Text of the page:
Established by the Walkley Foundation, the Judith Neilson Institute Freelance Grant for Asian Journalism aims to encourage more and better reporting on Asia by Australian media professionals and news outlets.
Grants worth a total of $25,000 have been awarded to three freelance journalists.
Aarti Betigeri, “Lucky You: A podcast exploring the perils of intercountry adoption”
The judges said Aarti Betigeri’s pitch for a podcast series on the inter-country adoption of children into Australia from Korea and elsewhere in Asia promises a revelatory look at a practice that was commonplace for decades. The telling of this story is essential not only for those directly affected and their families, but for policymakers considering this complex issue. The decision to fund the project was a vote of confidence for both the depth of the idea and Aarti Betigeri’s proven ability to deliver meaningful journalism in an Asian context.
Mell Chun, “Podcast: Tasmania’s Chinese history”
The judges were excited by Mell Chun’s plan to tell the story of the long and rich history of Chinese settlers in Tasmania via her podcast. She will explore the Chinese influence on Tasmania’s culture and economy and illuminate forgotten or little known facts about the impact of Chinese settlement. Mell writes, “We often view people of colour as ‘newcomers’, but learning about the history of immigration helps us to understand that Australia’s heritage is not so white as we might imagine.” This is a timely project, in the judges’ view, and will provide an insight into underexplored community history in Tasmania’s rural and regional areas.
Nicole Curby, “The Wait” (launched on October 21 – listen via the website or at Guardian Australia)
The judges said The Wait podcast, co-hosted by Nicole Curby and Mozhgan Moarefizadeh with supervising producer Michael Green, explores one of the most damaging but untold ramifications of Australia’s asylum policies – refugees stuck in Indonesia. Drawing on Mozhgan’s personal experience as a refugee caught in transit for seven years, they provide context to Australia’s often simplistic immigration debate. Together they unpack difficult issues around border protection and national identity, and raise questions about the political rhetoric of immigration, the nature of protection, and where borders lie.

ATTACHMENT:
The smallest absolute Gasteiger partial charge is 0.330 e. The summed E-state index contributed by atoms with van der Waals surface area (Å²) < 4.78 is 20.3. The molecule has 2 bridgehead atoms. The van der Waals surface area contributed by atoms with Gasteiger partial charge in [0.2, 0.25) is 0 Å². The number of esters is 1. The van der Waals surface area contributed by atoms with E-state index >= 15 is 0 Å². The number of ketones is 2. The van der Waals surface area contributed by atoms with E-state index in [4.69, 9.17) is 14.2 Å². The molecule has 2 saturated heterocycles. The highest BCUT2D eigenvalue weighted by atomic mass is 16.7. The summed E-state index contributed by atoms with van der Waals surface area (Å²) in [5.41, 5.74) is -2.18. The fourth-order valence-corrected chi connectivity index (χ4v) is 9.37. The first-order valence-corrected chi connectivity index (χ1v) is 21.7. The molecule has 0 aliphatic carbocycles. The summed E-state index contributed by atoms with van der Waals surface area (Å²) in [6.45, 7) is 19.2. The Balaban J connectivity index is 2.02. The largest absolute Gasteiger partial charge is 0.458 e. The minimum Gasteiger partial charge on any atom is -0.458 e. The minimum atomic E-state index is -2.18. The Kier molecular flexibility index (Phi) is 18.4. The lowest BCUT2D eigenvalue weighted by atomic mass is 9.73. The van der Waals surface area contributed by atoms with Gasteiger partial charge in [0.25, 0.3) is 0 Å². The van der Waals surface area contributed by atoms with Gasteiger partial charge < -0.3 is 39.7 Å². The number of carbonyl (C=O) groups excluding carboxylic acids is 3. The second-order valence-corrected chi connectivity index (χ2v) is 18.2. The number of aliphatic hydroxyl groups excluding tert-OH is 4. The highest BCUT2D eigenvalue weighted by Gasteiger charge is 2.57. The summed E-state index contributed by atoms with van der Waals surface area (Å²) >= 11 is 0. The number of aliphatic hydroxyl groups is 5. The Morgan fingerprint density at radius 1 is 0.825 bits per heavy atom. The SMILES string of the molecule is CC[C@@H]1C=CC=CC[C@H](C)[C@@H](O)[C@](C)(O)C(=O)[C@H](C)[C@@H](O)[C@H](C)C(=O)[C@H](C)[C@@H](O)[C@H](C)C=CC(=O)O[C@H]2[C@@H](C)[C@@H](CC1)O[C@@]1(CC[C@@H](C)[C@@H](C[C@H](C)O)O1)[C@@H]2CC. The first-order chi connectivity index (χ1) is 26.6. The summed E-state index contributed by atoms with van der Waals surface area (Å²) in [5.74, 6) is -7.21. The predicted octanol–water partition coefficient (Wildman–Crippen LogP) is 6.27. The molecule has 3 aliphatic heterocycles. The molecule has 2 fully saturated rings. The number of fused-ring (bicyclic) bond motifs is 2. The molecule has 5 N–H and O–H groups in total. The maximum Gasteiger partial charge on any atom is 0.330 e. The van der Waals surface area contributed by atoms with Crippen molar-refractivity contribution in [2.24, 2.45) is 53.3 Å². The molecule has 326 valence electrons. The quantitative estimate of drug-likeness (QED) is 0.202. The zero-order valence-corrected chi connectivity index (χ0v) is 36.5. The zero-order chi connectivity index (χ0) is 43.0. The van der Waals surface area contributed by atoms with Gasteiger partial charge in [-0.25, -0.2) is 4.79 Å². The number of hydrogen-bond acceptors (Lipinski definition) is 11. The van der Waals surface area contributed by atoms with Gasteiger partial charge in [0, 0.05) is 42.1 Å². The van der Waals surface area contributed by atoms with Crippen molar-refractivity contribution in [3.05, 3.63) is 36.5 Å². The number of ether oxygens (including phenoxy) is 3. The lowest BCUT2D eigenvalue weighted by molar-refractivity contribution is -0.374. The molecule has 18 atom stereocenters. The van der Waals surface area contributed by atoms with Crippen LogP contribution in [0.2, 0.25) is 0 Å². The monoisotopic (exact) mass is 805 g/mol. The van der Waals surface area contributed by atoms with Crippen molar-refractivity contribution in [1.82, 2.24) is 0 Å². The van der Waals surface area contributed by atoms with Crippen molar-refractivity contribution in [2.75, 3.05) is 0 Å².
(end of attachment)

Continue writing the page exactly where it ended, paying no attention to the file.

- Zoe Daniel, Journalist, ABC
- Patrick Elligett, News Director, The Age
- Ben Doherty, Acting Pacific Editor, Guardian
- Prue Clarke, Senior Executive Officer, Judith Neilson Institute
These grants are supported by the Judith Neilson Institute for Journalism and Ideas.
Quick links: Terms & Conditions | Frequently Asked Questions | Judging Criteria
Why a grant for Asian journalism?
Asia is now the most important region in the world. It’s home to half the world’s population and its economy is bigger than the rest of the world combined. Few countries are as closely bound to the region’s future as Australia, yet coverage of Asia does not always keep pace with Asia’s importance. The goal of these grants is to support freelance journalists doing high-quality journalism that tells the region’s most important stories in intelligent and compelling ways.
For questions on the grants program, please contact Kym Middleton, email@example.com| +61 401 512 583
The Walkley Public Fund for Journalism
These grants are funded by the Walkley Foundation’s Public Fund. The industry needs more from us, and to provide that kind of support, we need help to grow the Walkley Public Fund. The Fund is an opportunity for individuals and organisations to come together and show their support for journalism, and the vital role that it plays in supporting democracy, with a tax-deductible donation.
You can find out more about the fund, what we support, and how to donate here.